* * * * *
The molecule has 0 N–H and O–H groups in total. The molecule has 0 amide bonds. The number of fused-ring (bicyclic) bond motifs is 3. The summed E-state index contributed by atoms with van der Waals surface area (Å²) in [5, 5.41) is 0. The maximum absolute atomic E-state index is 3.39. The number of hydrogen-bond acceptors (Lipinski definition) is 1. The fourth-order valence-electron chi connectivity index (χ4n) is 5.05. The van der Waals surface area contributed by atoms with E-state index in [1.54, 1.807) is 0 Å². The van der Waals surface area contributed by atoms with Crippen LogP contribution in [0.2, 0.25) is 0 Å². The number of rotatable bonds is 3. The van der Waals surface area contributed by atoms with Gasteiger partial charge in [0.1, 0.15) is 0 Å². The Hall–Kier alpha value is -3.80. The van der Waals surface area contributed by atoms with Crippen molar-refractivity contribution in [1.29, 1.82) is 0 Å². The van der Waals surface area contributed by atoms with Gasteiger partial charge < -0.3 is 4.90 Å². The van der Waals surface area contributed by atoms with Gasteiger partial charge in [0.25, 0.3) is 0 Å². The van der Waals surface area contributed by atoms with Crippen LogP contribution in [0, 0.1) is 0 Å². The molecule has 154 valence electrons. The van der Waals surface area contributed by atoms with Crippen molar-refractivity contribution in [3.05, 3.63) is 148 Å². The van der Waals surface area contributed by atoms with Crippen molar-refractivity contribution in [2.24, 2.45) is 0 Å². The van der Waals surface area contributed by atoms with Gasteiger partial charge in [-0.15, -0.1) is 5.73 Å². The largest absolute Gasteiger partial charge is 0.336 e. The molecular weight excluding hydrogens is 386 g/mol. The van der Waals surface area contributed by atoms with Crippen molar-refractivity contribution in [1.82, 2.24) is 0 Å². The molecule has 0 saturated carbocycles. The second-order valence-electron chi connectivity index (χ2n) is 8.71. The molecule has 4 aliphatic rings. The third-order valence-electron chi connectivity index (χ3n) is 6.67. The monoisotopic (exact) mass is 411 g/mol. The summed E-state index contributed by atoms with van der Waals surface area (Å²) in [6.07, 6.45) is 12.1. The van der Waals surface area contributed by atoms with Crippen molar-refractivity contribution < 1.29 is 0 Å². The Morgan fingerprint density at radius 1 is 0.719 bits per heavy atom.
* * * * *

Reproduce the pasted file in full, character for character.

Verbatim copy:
The molecule has 0 N–H and O–H groups in total. The molecule has 0 amide bonds. The number of fused-ring (bicyclic) bond motifs is 3. The summed E-state index contributed by atoms with van der Waals surface area (Å²) in [5, 5.41) is 0. The maximum absolute atomic E-state index is 3.39. The number of hydrogen-bond acceptors (Lipinski definition) is 1. The fourth-order valence-electron chi connectivity index (χ4n) is 5.05. The van der Waals surface area contributed by atoms with E-state index in [1.54, 1.807) is 0 Å². The van der Waals surface area contributed by atoms with Crippen LogP contribution in [0.2, 0.25) is 0 Å². The number of rotatable bonds is 3. The van der Waals surface area contributed by atoms with Gasteiger partial charge in [0.1, 0.15) is 0 Å². The Hall–Kier alpha value is -3.80. The van der Waals surface area contributed by atoms with Crippen molar-refractivity contribution in [1.29, 1.82) is 0 Å². The van der Waals surface area contributed by atoms with Gasteiger partial charge < -0.3 is 4.90 Å². The van der Waals surface area contributed by atoms with Gasteiger partial charge in [0.25, 0.3) is 0 Å². The van der Waals surface area contributed by atoms with Crippen LogP contribution in [0, 0.1) is 0 Å². The molecule has 154 valence electrons. The van der Waals surface area contributed by atoms with Crippen molar-refractivity contribution in [3.05, 3.63) is 148 Å². The van der Waals surface area contributed by atoms with Crippen molar-refractivity contribution in [2.24, 2.45) is 0 Å². The van der Waals surface area contributed by atoms with Gasteiger partial charge in [-0.15, -0.1) is 5.73 Å². The largest absolute Gasteiger partial charge is 0.336 e. The molecular weight excluding hydrogens is 386 g/mol. The van der Waals surface area contributed by atoms with Crippen molar-refractivity contribution in [1.82, 2.24) is 0 Å². The molecule has 0 saturated carbocycles. The second-order valence-electron chi connectivity index (χ2n) is 8.71. The molecule has 4 aliphatic rings. The third-order valence-electron chi connectivity index (χ3n) is 6.67. The monoisotopic (exact) mass is 411 g/mol. The summed E-state index contributed by atoms with van der Waals surface area (Å²) in [6.07, 6.45) is 12.1. The van der Waals surface area contributed by atoms with Crippen molar-refractivity contribution < 1.29 is 0 Å². The Morgan fingerprint density at radius 1 is 0.719 bits per heavy atom.